Even the optimists agreed that emissions were rising and that the evidence of short-term impacts was accumulating. However, they argued that
- The mood was shifting, even in the US (Connie Hedegaard);
- The economic case was becoming clear, and that action on climate change would be beneficial (CH); and
- The talks were progressing (‘more progress since Copenhagen than in the ten previous years’: Cristiana Figueres);
- Change would be delivered by a combination of top down and bottom up initiatives (i.e. talks plus new technologies)
From the top down perspective, Cristiana Figueres reviewed three tracks post-Durban:
- On the next commitment period of the Kyoto Protocol, the elements of an outline agreement were in place, for either 5 years (to 2018) or 8 years (to carry over into the post-Durban settlement).
- On Long Term Cooperative Action, the main focus was on developing a negotiating framework, clarifying views and finance. She noted that the Board of the Green Climate Fund would be meeting in Korea and deciding on the location.
- On the Durban Platform, there were ‘incipient’ negotiations, focused on how to increase the ambition of existing pledges, bring new countries in, and incorporate new initiatives (for example cooperation on renewable technologies).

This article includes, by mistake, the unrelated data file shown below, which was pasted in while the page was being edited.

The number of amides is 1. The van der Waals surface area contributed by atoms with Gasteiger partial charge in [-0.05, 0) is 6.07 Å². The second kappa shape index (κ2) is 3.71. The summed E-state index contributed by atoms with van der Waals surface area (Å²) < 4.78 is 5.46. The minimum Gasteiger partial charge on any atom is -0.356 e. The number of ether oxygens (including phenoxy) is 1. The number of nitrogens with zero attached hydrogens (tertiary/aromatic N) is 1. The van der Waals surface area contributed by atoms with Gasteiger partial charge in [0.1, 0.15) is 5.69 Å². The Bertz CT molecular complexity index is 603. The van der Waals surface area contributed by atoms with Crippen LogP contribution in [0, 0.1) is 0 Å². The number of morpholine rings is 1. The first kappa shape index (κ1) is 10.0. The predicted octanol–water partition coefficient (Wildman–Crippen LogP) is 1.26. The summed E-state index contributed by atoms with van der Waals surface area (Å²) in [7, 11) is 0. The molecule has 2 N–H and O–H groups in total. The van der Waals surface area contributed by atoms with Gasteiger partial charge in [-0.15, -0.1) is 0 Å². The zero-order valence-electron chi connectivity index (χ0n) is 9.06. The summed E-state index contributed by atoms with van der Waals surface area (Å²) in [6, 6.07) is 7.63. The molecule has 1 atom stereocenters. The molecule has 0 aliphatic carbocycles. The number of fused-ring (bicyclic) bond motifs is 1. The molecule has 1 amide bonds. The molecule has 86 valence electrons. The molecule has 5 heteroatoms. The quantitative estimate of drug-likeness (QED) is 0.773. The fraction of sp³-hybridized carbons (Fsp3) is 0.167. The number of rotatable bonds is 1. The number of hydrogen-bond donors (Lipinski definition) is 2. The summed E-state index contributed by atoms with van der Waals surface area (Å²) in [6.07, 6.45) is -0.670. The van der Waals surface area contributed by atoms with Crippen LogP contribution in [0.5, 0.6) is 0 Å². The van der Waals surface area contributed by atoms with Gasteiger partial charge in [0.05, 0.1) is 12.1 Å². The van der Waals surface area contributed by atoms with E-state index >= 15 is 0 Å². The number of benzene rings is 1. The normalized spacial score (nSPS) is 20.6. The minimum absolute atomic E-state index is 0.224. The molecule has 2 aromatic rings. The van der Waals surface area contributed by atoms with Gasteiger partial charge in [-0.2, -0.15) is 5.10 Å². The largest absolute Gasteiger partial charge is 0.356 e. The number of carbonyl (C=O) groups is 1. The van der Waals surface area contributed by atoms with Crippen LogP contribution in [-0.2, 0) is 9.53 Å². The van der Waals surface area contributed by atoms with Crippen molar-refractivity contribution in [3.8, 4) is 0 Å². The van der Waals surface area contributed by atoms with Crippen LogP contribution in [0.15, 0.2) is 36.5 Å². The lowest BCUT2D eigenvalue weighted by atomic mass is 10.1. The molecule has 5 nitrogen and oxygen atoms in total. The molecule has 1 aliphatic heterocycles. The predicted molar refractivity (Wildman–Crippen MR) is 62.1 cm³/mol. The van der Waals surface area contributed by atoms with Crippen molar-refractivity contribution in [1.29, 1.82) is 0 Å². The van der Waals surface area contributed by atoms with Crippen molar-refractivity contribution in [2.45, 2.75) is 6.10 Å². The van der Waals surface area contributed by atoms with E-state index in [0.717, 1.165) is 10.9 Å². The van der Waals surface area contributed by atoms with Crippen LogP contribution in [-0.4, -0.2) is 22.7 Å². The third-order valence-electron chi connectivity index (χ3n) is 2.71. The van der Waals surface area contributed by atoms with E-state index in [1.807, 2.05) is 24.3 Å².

From the bottom-up perspective, a number of speakers cited evidence of investments on the ground and of positive policy processes:
- In Denmark last year, green exports grew by 28% and now account for 10% of total exports;
- 17 countries now have climate legislation;
- There were now 33 national and 18 sub-national carbon emissions trading schemes, covering 20% of world emissions – and useful links like that between the EUEuropean Union and Australian ETS.
The pessimists summarised the evidence on emissions and impacts. Thomas Stocker’s powerpoint will be a valuable resource. Connie Hedegaard made the point that we have had 330 consecutive months of temperatures higher than the twentieth century average. SREX was cited on the impact of extreme events.
Dieter Helm was especially outspoken, drawing on his new book, the Carbon Crunch. The atmosphere already contains 400 parts of CO2 per mission, and we are adding 3ppm p.a.. Two degrees is way beyond anything we can achieve. Coal is the big driver, with a ‘dash for coal’ in Europe, squeezing out gas, and big expansion also in India and China. At present rates of growth, the Indian and Chinese economies will be twice their present size by 2020.